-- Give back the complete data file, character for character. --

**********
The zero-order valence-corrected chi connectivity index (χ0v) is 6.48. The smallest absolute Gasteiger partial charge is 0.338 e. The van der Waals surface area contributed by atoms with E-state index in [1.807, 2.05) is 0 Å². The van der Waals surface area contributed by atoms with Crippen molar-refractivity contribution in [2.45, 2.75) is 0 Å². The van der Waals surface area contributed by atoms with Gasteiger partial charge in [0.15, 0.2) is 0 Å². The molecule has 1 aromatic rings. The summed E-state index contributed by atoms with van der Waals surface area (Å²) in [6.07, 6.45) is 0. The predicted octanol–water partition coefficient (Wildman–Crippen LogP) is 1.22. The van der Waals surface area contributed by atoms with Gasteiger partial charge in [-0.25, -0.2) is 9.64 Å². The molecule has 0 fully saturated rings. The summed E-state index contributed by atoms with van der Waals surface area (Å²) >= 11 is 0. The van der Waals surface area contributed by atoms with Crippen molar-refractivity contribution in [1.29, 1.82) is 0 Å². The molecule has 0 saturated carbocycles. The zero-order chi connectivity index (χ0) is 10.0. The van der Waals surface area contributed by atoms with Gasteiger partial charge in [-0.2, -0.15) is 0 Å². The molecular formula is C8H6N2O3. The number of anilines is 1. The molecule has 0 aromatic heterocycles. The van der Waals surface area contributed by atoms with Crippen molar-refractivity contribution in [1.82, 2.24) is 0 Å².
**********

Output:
The zero-order valence-corrected chi connectivity index (χ0v) is 6.48. The smallest absolute Gasteiger partial charge is 0.338 e. The van der Waals surface area contributed by atoms with E-state index in [1.807, 2.05) is 0 Å². The van der Waals surface area contributed by atoms with Crippen molar-refractivity contribution in [2.45, 2.75) is 0 Å². The van der Waals surface area contributed by atoms with Gasteiger partial charge in [0.15, 0.2) is 0 Å². The molecule has 1 aromatic rings. The summed E-state index contributed by atoms with van der Waals surface area (Å²) in [6.07, 6.45) is 0. The predicted octanol–water partition coefficient (Wildman–Crippen LogP) is 1.22. The van der Waals surface area contributed by atoms with Gasteiger partial charge in [-0.25, -0.2) is 9.64 Å². The molecule has 0 fully saturated rings. The summed E-state index contributed by atoms with van der Waals surface area (Å²) >= 11 is 0. The van der Waals surface area contributed by atoms with Crippen molar-refractivity contribution in [1.29, 1.82) is 0 Å². The molecule has 0 saturated carbocycles. The zero-order chi connectivity index (χ0) is 10.0. The van der Waals surface area contributed by atoms with Gasteiger partial charge in [-0.2, -0.15) is 0 Å². The molecular formula is C8H6N2O3. The number of anilines is 1. The molecule has 0 aromatic heterocycles. The van der Waals surface area contributed by atoms with Crippen molar-refractivity contribution in [1.82, 2.24) is 0 Å².